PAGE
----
Electric Santería

Racial and Sexual Assemblages of Transnational Religion

Aisha M. Beliso-De Jesús

Columbia University Press

Electric Santería

Google Preview

Pub Date: September 2015

ISBN: 9780231173179

304 Pages

Format: Paperback

List Price: $32.00

Pub Date: September 2015

ISBN: 9780231173162

304 Pages

Format: Hardcover

List Price: $95.00

Pub Date: September 2015

ISBN: 9780231539913

304 Pages

Format: E-book

List Price: $31.99

Electric Santería

Racial and Sexual Assemblages of Transnational Religion

Aisha M. Beliso-De Jesús

Columbia University Press

Santería is an African-inspired, Cuban diaspora religion long stigmatized as witchcraft and often dismissed as superstition, yet its spirit- and possession-based practices are rapidly winning adherents across the world. Aisha M. Beliso-De Jesús introduces the term "copresence" to capture the current transnational experience of Santería, in which racialized and gendered spirits, deities, priests, and religious travelers remake local, national, and political boundaries and reconfigure notions of technology and transnationalism.

Drawing on eight years of ethnographic research in Havana and Matanzas, Cuba, and in New York City, Miami, Los Angeles, and the San Francisco Bay area, Beliso-De Jesús traces the phenomenon of copresence in the lives of Santería practitioners, mapping its emergence in transnational places and historical moments and its ritual negotiation of race, imperialism, gender, sexuality, and religious travel. Santería's spirits, deities, and practitioners allow digital technologies to be used in new ways, inciting unique encounters through video and other media. Doing away with traditional perceptions of Santería as a static, localized practice or as part of a mythologized "past," this book emphasizes the religion's dynamic circulations and calls for nontranscendental understandings of religious transnationalisms.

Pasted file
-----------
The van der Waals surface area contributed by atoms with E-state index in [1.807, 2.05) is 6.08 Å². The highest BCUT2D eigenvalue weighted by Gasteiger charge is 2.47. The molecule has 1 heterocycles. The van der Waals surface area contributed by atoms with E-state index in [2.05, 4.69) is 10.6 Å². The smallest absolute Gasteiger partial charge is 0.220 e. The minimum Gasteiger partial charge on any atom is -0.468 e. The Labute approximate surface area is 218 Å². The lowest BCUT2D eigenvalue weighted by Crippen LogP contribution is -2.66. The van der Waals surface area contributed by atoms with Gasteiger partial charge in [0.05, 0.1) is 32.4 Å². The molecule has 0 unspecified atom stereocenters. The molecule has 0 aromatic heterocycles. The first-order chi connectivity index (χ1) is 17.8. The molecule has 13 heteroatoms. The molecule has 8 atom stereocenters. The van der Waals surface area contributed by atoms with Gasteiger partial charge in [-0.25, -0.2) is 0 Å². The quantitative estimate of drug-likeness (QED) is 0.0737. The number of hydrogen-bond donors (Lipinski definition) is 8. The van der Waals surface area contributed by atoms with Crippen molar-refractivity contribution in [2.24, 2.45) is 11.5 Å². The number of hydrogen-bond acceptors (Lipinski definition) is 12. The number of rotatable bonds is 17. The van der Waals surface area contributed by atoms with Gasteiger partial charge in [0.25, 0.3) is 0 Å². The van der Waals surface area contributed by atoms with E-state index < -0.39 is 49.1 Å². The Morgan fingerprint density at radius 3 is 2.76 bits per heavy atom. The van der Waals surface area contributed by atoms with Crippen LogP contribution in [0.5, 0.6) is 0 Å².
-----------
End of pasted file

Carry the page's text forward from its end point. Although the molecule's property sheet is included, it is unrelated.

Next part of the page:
Aisha Beliso-De Jesús allows us to see the densely intertwined modes of becoming that include the racing, sexing, and engendering of bodies. Electric Santería is an exciting and timely addition to the series Gender, Theory, and Religion. Solimar Otero, author of Afro-Cuban Diasporas in the Atlantic World, and coeditor of Yemoja: Gender, Sexuality, and Creativity in the Latina/o and African Diasporas
An inspiring—even astonishing—piece of anthropological research. John L. Jackson Jr., author of Thin Description: Ethnography and the African Hebrew Israelites of Jerusalem
A brilliantly coherent and insightful contribution to the way that we think about the complexities and nuances of new transnational formations. This artfully mastered ethnography is bound to become an influential staple for a range of actors: Santeria practitioners, academics, and cultural critics. Not only does it demand from its readership a rethinking of our ontologies of knowing, but it also requires that we take seriously affective practices in clarifying the way we make sense of our world. This is a must read for all! Kamari Clarke, University of Pennsylvania